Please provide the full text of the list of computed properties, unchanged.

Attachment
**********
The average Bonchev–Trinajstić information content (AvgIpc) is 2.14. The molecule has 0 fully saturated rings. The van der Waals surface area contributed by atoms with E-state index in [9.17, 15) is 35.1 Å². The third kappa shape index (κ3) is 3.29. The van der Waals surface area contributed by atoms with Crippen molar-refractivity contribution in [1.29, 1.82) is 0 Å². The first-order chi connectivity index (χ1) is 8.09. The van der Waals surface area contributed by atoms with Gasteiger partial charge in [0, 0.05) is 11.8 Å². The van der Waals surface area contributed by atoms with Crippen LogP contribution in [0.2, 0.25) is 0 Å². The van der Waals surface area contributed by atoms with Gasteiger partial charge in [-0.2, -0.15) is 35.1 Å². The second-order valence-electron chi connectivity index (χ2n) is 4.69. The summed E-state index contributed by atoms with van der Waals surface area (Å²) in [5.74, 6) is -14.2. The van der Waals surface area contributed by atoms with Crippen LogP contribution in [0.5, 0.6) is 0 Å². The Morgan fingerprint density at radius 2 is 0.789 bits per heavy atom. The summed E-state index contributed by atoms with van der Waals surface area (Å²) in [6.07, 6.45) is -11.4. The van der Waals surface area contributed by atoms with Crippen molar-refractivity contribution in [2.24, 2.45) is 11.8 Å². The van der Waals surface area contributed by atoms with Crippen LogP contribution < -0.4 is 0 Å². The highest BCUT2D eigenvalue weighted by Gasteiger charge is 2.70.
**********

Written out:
The average Bonchev–Trinajstić information content (AvgIpc) is 2.14. The molecule has 0 fully saturated rings. The van der Waals surface area contributed by atoms with E-state index in [9.17, 15) is 35.1 Å². The third kappa shape index (κ3) is 3.29. The van der Waals surface area contributed by atoms with Crippen molar-refractivity contribution in [1.29, 1.82) is 0 Å². The first-order chi connectivity index (χ1) is 8.09. The van der Waals surface area contributed by atoms with Gasteiger partial charge in [0, 0.05) is 11.8 Å². The van der Waals surface area contributed by atoms with Crippen LogP contribution in [0.2, 0.25) is 0 Å². The van der Waals surface area contributed by atoms with Gasteiger partial charge in [-0.2, -0.15) is 35.1 Å². The second-order valence-electron chi connectivity index (χ2n) is 4.69. The summed E-state index contributed by atoms with van der Waals surface area (Å²) in [5.74, 6) is -14.2. The van der Waals surface area contributed by atoms with Crippen LogP contribution in [0.5, 0.6) is 0 Å². The Morgan fingerprint density at radius 2 is 0.789 bits per heavy atom. The summed E-state index contributed by atoms with van der Waals surface area (Å²) in [6.07, 6.45) is -11.4. The van der Waals surface area contributed by atoms with Crippen molar-refractivity contribution in [2.24, 2.45) is 11.8 Å². The van der Waals surface area contributed by atoms with Crippen LogP contribution < -0.4 is 0 Å². The highest BCUT2D eigenvalue weighted by Gasteiger charge is 2.70.